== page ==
However, the publisher does not want to shift from individual article-processing fees to a fixed annual rate for the immediate open-access publication of an unknown number of articles. "Our principle is that we would like to be paid for the articles that we publish," said Hersh.

Hersh said the popularity of open-access publishing is growing, but she noted that the subscription model is also growing and remains popular.

A letter from Philippe Terheggen, managing director of scientific, technical and medical journals at the company, to Elsevier journal editors who work within the UC system, sheds some light on the publisher’s concerns about the UC system’s proposal.

“We understand what [the California Digital Library] wants to accomplish and are working hard to construct an agreement that enables CDL to retain access to the highest quality subscribed content at a fair price and promotes OA in a realistic context,” wrote Terheggen.

He continued, “CDL wants to pay towards its authors publishing OA for the world to read freely but only pay a nominal amount to access the world’s subscribed content. This model could work if this were an all-OA world. But the reality is that the world’s subscribed content comprises 85 percent of scholarly output and continues to grow. Therefore, while [CDL] wants to fund OA, which we fully support, it still needs to pay to access subscribed content.”

A Model for Read-and-Publish Agreements

The UC system wants its read-and-publish contract with Elsevier to be a model that can be adopted by other institutions, and many university librarians have expressed interest in negotiating similar deals, Ivy Anderson said. She thinks about the contract as more than just a new type of agreement that supports both reading and publishing.

“It’s really a way to try and move the journal ecosystem from a subscription basis toward an open-access basis in an orderly but accelerated fashion,” she said.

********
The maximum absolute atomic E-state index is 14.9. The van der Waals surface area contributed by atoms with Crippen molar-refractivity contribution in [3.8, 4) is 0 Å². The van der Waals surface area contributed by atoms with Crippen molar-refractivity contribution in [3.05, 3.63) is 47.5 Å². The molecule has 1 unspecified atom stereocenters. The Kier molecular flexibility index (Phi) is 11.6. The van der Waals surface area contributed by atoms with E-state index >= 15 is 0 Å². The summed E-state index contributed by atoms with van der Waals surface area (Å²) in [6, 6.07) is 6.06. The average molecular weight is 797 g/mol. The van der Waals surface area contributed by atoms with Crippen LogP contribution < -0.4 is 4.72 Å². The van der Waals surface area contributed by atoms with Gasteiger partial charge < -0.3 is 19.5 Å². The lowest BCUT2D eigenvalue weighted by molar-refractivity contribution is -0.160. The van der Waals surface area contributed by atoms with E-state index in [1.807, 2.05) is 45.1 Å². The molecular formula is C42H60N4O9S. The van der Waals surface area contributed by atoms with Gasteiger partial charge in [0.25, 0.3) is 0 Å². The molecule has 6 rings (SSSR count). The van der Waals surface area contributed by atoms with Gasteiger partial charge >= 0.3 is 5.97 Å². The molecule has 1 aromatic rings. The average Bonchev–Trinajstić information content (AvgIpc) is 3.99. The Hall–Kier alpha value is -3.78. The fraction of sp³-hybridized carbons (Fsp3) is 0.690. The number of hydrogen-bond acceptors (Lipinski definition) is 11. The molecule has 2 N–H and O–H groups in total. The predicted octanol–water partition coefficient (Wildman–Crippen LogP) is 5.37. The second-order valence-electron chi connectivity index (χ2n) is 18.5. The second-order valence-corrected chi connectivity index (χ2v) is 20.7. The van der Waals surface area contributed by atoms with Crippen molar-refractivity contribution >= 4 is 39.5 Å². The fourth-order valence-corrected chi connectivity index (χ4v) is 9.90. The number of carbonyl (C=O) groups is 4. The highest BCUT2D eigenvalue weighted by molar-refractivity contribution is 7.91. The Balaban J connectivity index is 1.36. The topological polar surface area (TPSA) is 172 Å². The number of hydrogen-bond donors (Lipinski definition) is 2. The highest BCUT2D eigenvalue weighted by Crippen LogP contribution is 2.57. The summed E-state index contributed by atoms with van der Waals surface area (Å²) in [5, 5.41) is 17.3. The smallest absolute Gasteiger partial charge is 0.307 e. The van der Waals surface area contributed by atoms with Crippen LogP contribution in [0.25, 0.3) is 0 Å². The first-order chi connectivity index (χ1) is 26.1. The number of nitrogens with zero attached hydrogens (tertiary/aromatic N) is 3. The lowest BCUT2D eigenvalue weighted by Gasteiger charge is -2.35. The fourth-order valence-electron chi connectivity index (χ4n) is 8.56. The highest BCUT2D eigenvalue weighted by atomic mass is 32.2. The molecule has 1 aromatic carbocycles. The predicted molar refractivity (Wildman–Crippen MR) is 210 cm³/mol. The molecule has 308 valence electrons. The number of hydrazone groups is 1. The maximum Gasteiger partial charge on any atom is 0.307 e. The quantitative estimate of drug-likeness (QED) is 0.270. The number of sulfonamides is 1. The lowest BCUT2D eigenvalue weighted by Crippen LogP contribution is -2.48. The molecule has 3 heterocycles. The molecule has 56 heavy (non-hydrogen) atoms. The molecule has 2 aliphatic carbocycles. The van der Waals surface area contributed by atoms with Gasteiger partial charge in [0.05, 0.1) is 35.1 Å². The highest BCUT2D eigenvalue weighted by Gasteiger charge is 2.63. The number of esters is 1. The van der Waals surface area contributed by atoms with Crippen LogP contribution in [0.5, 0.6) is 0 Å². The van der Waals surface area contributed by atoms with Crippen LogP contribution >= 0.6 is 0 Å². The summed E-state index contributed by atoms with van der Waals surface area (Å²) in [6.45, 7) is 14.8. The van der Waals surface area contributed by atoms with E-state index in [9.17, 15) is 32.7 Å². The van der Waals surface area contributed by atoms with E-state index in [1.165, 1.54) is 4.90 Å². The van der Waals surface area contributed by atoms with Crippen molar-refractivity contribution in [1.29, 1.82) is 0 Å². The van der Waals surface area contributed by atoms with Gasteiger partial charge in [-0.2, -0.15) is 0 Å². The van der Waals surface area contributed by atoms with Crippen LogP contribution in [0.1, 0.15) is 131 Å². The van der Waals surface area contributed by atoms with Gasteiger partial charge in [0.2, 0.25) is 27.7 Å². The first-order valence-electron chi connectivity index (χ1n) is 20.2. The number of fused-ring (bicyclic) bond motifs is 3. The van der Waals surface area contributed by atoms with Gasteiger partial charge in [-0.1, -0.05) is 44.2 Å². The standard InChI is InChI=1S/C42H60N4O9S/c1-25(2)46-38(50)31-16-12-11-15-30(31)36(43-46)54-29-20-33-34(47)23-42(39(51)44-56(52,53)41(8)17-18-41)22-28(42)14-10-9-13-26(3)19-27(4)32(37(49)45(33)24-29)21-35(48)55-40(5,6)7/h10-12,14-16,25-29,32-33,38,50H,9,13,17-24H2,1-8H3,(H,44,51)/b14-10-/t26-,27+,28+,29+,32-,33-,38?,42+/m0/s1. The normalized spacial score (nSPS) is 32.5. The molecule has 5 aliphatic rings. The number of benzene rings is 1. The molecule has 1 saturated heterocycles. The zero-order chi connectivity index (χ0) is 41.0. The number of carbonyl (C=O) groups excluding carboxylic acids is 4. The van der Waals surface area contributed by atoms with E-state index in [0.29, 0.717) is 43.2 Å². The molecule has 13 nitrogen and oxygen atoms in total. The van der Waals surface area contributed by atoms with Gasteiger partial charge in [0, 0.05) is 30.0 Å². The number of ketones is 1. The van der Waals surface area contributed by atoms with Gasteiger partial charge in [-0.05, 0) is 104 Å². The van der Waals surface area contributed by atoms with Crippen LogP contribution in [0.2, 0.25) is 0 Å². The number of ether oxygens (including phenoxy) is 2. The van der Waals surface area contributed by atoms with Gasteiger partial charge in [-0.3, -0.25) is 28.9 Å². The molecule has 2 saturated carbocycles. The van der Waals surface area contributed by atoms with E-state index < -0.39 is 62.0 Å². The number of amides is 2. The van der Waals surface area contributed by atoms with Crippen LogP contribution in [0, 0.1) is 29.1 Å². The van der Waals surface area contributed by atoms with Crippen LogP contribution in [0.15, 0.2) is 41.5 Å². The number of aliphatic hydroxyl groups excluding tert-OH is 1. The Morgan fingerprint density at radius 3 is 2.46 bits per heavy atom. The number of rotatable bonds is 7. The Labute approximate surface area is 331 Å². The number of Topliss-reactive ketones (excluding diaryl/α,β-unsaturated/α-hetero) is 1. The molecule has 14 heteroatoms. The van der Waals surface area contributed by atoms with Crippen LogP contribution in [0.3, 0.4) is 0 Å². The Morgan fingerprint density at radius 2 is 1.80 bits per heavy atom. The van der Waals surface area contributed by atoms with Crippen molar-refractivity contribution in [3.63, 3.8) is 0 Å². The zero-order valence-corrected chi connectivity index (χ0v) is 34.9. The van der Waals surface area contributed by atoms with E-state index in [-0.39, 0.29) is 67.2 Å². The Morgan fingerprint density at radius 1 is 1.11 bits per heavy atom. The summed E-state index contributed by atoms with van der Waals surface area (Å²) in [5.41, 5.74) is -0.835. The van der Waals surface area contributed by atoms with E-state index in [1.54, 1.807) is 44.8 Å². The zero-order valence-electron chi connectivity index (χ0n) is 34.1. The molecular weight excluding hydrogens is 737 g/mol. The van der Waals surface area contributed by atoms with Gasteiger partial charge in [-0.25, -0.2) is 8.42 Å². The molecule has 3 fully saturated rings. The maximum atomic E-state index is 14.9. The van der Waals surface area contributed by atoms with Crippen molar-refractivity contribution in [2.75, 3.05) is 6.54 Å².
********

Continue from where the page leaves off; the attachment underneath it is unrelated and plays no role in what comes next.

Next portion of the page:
The idea of read-and-publish agreements is “fairly new,” said MacKie-Mason. In the U.S. there is only one university that has so far secured a read-and-publish deal with a publisher -- the Massachusetts Institute of Technology, which announced such an arrangement with the Royal Society of Chemistry in June.

“It’s certainly the case that major publishers have not embraced these types of agreements,” said MacKie-Mason. “Springer Nature has been more agreeable to contracts of this sort, but many are moving slowly, or actively opposing.”

Greg Eow, associate director for collections at MIT Libraries, is supportive of UC’s attempt to get a read-and-publish deal in place with Elsevier.

“The global movement towards open access has dramatically gained momentum in recent months,” said Eow. The launch of Plan S in Europe -- an initiative to support open-access publishing -- has helped to align funders, researchers, publishers and libraries in their commitment to an open-access future. But there continues to be debate about the best path forward.

Eow believes that read-and-publish agreements should be just one of a number of different open-access models being explored so that institutions can “learn from what works and iterate forward.”